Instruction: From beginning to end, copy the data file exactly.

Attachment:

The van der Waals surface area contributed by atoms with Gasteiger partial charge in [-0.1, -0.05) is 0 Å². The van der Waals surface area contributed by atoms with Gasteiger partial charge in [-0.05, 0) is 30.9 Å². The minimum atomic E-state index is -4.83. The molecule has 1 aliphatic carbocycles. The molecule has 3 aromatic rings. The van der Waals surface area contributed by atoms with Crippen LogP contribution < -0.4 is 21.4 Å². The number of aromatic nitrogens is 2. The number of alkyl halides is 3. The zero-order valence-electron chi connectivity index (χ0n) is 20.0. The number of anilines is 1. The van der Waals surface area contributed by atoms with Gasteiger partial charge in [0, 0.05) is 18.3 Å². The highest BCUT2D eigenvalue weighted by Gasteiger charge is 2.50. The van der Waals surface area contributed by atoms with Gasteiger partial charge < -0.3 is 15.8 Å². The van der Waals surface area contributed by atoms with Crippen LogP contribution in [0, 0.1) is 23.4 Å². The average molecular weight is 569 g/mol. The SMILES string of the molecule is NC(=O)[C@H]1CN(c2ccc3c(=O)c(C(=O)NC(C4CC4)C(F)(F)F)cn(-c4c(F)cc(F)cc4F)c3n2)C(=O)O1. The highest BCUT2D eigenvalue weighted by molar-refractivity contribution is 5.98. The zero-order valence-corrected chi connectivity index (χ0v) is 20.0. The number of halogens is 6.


The van der Waals surface area contributed by atoms with Gasteiger partial charge in [-0.1, -0.05) is 0 Å². The van der Waals surface area contributed by atoms with Gasteiger partial charge in [-0.05, 0) is 30.9 Å². The minimum atomic E-state index is -4.83. The molecule has 1 aliphatic carbocycles. The molecule has 3 aromatic rings. The van der Waals surface area contributed by atoms with Crippen LogP contribution < -0.4 is 21.4 Å². The number of aromatic nitrogens is 2. The number of alkyl halides is 3. The zero-order valence-electron chi connectivity index (χ0n) is 20.0. The number of anilines is 1. The van der Waals surface area contributed by atoms with Gasteiger partial charge in [0, 0.05) is 18.3 Å². The highest BCUT2D eigenvalue weighted by Gasteiger charge is 2.50. The van der Waals surface area contributed by atoms with Gasteiger partial charge < -0.3 is 15.8 Å². The van der Waals surface area contributed by atoms with Crippen LogP contribution in [0, 0.1) is 23.4 Å². The average molecular weight is 569 g/mol. The SMILES string of the molecule is NC(=O)[C@H]1CN(c2ccc3c(=O)c(C(=O)NC(C4CC4)C(F)(F)F)cn(-c4c(F)cc(F)cc4F)c3n2)C(=O)O1. The highest BCUT2D eigenvalue weighted by molar-refractivity contribution is 5.98. The zero-order valence-corrected chi connectivity index (χ0v) is 20.0. The number of halogens is 6.